SU Study Reveals Eastern Shore Economic Outlook

SALISBURY –Eastern Shore business owners and managers optimism is on the decline regarding the economic outlook over the next 12 months.

These trends are among the findings of the latest Eastern Shore Business Sentiment Survey conducted through a partnership with Salisbury University’s Business Economic and Community Outreach Network (BEACON), SU’s Eastern Shore Regional GIS Cooperative (ESRGC), and many of the region’s economic and workforce development professionals.

The June 2022 results are the third report released by BEACON and its partners and the first to include all nine Eastern Shore counties. The first survey in the series was conducted in June 2021 and a follow-up in December 2021.

The survey included more than 50 questions, asking business leaders to weigh in on a range of topics, from general business concerns to conditions in their own industries. Respondents evaluated business conditions locally, regionally, in the state and nationwide for the coming year. They also shared views related to their specific industries and on issues from labor supply to regulations.

Results include that optimism about business conditions in respondents’ respective counties over the next 12 months, has declined dramatically with almost 43% answering worse or much worse compared to 18% in December of 2021 and 6% in July of 2021. They predict that conditions will be worse statewide and nationally.

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Respondents also indicate that COVID-19 has caused new problems for businesses and has exacerbated existing problems, particularly related to workforce, a response that reflects national trends.

Reflecting on their individual industry sectors, respondents were also cautious about conditions in the next three months. In December 2021 almost, 73% predicted conditions would be the same (35%) or worse (38%). In June 2022 the prediction of worse conditions is up, with over 45% saying they expect worse conditions in the next three months, and 28% predicting same.

Predictions of better conditions are virtually unchanged, dropping to 26% from 27% in December 2021. Predictions for the next 12 months have also dropped, with 53% selecting worse or much worse compared to 34% in December and 12% last July. This round only 30% predict improving conditions in 12 months compared to 45% in December and 68% last July.

Concerns about inflation remain the highest concern as a barrier to starting or expanding business in the respondent’s sector, but labor force issues are of equal concern. Supply chain issues are third for both expanding and starting a new business.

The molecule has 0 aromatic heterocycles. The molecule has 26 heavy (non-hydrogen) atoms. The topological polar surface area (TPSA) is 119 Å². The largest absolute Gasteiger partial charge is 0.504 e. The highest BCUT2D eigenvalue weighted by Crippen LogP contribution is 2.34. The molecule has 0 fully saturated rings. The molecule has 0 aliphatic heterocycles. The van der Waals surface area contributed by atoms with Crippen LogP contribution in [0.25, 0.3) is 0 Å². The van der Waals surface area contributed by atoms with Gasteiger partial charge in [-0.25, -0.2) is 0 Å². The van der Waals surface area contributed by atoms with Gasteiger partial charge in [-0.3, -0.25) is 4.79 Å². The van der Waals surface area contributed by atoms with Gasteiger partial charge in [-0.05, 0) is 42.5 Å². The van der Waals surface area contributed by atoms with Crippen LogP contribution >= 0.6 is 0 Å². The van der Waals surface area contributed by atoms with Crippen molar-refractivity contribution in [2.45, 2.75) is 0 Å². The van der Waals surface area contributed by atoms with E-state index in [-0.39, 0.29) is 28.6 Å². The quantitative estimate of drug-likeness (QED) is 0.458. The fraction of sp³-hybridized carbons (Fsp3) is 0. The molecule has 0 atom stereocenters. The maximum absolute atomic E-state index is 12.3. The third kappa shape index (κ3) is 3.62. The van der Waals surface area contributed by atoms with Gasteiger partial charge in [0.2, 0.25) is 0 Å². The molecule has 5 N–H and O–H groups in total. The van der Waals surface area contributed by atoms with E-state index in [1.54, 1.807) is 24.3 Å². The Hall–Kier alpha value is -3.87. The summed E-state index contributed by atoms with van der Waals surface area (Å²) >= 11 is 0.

The industry with the biggest concerns for conditions in the next 12 months was real estate, followed by transportation. Funding and inflation were driving concerns in real estate. Inflation (fuel costs) and labor force issues were the biggest concerns to the transportation industry.

Business owners and managers also continue to express that COVID-19 has had a significant impact on their businesses, just not as high as in December and remain supportive of the range of tools that economic development offices have deployed.

The majority (78%) of responses came from owners or senior executives, and 79% were from firms with less than 50 employees. Responses were from a wide range of industries, and only accommodations, food services, arts, entertainment, and recreation (formerly “tourism and hospitality”) accounted for more than 10%.

“We are pleased the survey includes the business community in the Upper Shore counties this year,” said Jamie Williams, Kent County economic and tourism development director. “This will allow the Upper Shore to better articulate the concerns of our businesses to our legislators, and allow us to better serve their needs.”

“We are glad that the survey includes the business community in Queen Anne’s County this year,” said Heather Tinelli, Queen Anne’s County economic and tourism development director. “It will allow the Upper Shore to serve the needs of our business community.”

“When we sponsored the first survey in July of last year, our goal was to eventually incorporate all three regional councils on the Eastern Shore,” said Scott Warner, executive director of the Mid-Shore Regional Council. “We are so pleased that BEACON and the other councils were able to quickly expand the geography and include all nine counties in this study.”

Counties on the Eastern Shore will continue to conduct the survey every six months, with the data used to identify challenges facing the region, to assist in long-term planning and to guide the development of public policy.

The ESRGC summarized the findings in infographics that can be found on the Eastern Shore Economic Recovery Project website, but economic developers also have access to an internal dashboard that enables them to mine the data for insight on specific issues.

Designed to gauge the opinions of the region’s business leaders, this survey is one of the tools that has grown out of the Eastern Shore Economic Recovery Project, a venture made possible by grants totaling $507,000 from the U.S. Economic Development Agency (EDA). The Mid-Shore Regional Council and the Tri-County Council of the Lower Eastern Shore are recognized as Economic Development Districts by the EDA.

In addition to the regional councils, partners in the project include ESRGC, BEACON, the Lower Shore Workforce Alliance, the Upper Shore Workforce Investment Board, and the Caroline, Cecil, Dorchester, Kent, Queen Anne’s, Talbot, Somerset, Wicomico, and Worcester County economic development offices.

To access Eastern Shore Economic Recovery Project data, visit recovery.delmarvaindex.org. The complete Delmarva Index can be found at delmarvaindex.org.